CUBA'S ORGANIC FARMING MIRACLE
CUBA'S ORGANIC FARMS
Cuba is an organic food lover’s dream, from bananas, tomatoes, and mangos, to potatoes, onions, beans, and garlic, they all smell and taste amazing on the island. You won’t find any of them in the few big stores or government run agricultural markets (agros) that are randomly located throughout Cuba. These organic crops are the ones you buy at the small privately owned agricultural markets, where most transactions take place in moneda nacional. They are grown by Cuba’s small farmers who have adapted to low input agriculture because the Cuban government does not offer them a way to improve or increase production. Fertilizer and pesticides are unavailable to almost all of Cuba’s privately produced crops, and this “failure” of the Cuban revolution has created an organic paradise in the Caribbean. Most small farmers in Cuba have not been able to obtain any artificial inputs like fertilizer or pesticides for decades, and most grow their crops organically by default, not by choice.
ORGANIC FARMS AROUND HAVANA
The small field in the accompanying photos covers four acres and is worked by a single farmer. Aside from the mangos and coconuts that the field produces, in bottom photo you can see yuca, corn, bananas, and black beans that have recently been planted by Reinaldo. This farm is in the outskirts of Havana and is typical of small, privately operated farms on the western end of the island. Unlike the larger cooperative farms that provide a large amount of food to Cuba’s markets, most of the crops raised on these farms are sold directly by the farmer to friends, neighbors, or sold to the owners of small stands that are nearby.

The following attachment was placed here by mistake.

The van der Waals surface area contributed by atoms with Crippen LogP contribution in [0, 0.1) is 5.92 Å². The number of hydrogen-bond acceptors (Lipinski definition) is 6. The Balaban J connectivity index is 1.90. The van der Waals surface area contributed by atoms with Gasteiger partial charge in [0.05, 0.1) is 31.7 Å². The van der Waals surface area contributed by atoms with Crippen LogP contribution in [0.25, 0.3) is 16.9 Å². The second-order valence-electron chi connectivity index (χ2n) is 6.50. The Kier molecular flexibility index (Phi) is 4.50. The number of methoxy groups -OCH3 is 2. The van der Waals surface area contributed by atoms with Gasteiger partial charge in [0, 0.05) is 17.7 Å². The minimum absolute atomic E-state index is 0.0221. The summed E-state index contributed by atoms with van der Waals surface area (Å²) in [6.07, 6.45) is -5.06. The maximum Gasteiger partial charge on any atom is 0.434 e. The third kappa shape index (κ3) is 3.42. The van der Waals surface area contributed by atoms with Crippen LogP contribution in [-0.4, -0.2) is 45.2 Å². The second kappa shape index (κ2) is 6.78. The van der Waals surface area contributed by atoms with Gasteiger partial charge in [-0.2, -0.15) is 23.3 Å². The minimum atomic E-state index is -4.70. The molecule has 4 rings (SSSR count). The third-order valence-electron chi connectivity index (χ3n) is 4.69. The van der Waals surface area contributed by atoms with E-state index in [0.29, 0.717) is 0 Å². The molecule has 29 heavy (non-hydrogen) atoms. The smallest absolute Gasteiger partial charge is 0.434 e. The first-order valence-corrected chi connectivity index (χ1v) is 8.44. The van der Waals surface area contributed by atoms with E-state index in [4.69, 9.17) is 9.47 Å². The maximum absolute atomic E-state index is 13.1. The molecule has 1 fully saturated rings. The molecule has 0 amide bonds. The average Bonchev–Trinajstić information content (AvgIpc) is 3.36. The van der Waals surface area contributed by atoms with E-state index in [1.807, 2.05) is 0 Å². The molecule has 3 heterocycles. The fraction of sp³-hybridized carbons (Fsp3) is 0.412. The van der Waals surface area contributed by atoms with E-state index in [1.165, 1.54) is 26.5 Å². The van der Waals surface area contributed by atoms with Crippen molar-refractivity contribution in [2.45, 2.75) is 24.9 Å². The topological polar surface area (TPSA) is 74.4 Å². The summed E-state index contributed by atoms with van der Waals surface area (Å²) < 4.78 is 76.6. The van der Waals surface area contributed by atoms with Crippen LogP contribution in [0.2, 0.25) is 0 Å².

Though the organic fruits, vegetables, tubers and beans that are grown in Cuba are one more reason to love the island, it’s not so great for ordinary Cubans who sometimes can’t afford to buy many staples of the traditional Cuba diet, and the Cuban government, which must import a large portion of the tropical nation’s food. Cuba imports large quantities of sugar, coffee, and rice from Vietnam and Brazil, and apples and many processed foods from the good old United States.
By Frank Gonzalez
May 12, 2018